You can refer to the JSON file you created with a unit of the type
the source to which the exceptions should be applied, you must specify any of
the other units you have created. Note that the
files attribute is an
array and can take multiple values as input.
[units.slurm] type = "slurm" source = "source-unit-name" files = [ "/var/lib/rtrtr/local-expections.json" ]
The Local Exceptions page in the Routinator documentation has more information on the format and syntax of SLURM files.
RTRTR currently has two types of targets. As with units, each unit gets its own
section in the configuration. And also here, the name of the section starts with
targets. and is followed by a descriptive name you set, all enclosed in
Targets of the type
rtr let you serve the data you collected with your units
via the RPKI-to-Router (RTR) protocol. You must give your target a name and
specify the host name or IP address it should listen on, along with the port. As
the RTR target can listen on multiple addresses, the listen argument is a list.
Lastly, you must specify the name of the unit the target should receive its data
[targets.rtr-target-name] type = "rtr" listen = [ "127.0.0.1:9001" ] unit = "source-unit-name"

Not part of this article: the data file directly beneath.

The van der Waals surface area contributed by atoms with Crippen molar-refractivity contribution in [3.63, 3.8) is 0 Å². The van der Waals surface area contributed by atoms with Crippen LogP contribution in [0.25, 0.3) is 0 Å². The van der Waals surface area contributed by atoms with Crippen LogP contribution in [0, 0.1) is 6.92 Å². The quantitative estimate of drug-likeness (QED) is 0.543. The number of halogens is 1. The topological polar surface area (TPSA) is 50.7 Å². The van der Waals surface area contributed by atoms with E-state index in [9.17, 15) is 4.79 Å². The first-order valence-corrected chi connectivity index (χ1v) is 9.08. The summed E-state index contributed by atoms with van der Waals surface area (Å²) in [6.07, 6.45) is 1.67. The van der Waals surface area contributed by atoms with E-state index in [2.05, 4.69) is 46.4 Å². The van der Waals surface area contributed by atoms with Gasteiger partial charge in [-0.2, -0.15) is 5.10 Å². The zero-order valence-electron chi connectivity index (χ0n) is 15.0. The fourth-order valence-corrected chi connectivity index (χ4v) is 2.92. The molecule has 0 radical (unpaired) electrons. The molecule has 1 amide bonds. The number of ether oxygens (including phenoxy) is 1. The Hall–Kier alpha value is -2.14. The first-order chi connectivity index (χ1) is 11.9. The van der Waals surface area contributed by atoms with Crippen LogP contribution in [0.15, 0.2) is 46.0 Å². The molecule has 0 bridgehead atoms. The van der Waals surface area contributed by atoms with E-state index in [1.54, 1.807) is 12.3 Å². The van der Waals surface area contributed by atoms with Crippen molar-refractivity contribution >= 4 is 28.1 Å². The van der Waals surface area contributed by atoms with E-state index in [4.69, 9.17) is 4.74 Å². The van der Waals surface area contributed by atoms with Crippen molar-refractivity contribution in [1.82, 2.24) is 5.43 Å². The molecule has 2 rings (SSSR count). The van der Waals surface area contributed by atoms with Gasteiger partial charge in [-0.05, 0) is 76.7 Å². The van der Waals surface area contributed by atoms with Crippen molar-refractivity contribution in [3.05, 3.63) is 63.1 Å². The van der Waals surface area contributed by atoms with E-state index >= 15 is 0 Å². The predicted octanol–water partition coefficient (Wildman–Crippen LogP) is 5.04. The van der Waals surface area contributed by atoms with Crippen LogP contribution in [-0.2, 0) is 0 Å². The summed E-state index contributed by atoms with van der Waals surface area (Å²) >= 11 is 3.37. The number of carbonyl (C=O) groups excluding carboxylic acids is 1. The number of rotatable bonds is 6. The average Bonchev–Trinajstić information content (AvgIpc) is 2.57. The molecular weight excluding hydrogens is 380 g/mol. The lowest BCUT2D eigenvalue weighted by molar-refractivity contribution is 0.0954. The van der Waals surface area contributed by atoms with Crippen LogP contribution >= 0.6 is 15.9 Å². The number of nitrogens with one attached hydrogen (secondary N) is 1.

This target also supports TLS connections, via the
rtr-tls type. This target
has two additional configuration options. First, the
option, which is a string value providing a path to a file containing the
PEM-encoded certificate to be used as the TLS server certificate. And secondly,
there is the
key option, which provides a path to a file containing
the PEM-encoded certificate to be used as the private key by the TLS server.
Targets of the type
http let you serve the collected data via HTTP, which is
currently only possible in
json format. You can us this data stream for
monitoring, provisioning, your IP address management, or any other purpose that
you require. To use this target, specify a name and a path, as well as the name
of the unit the target should receive its data from.
[targets.http-target-name] type = "http" path = "/json" format = "json" unit = "source-unit-name"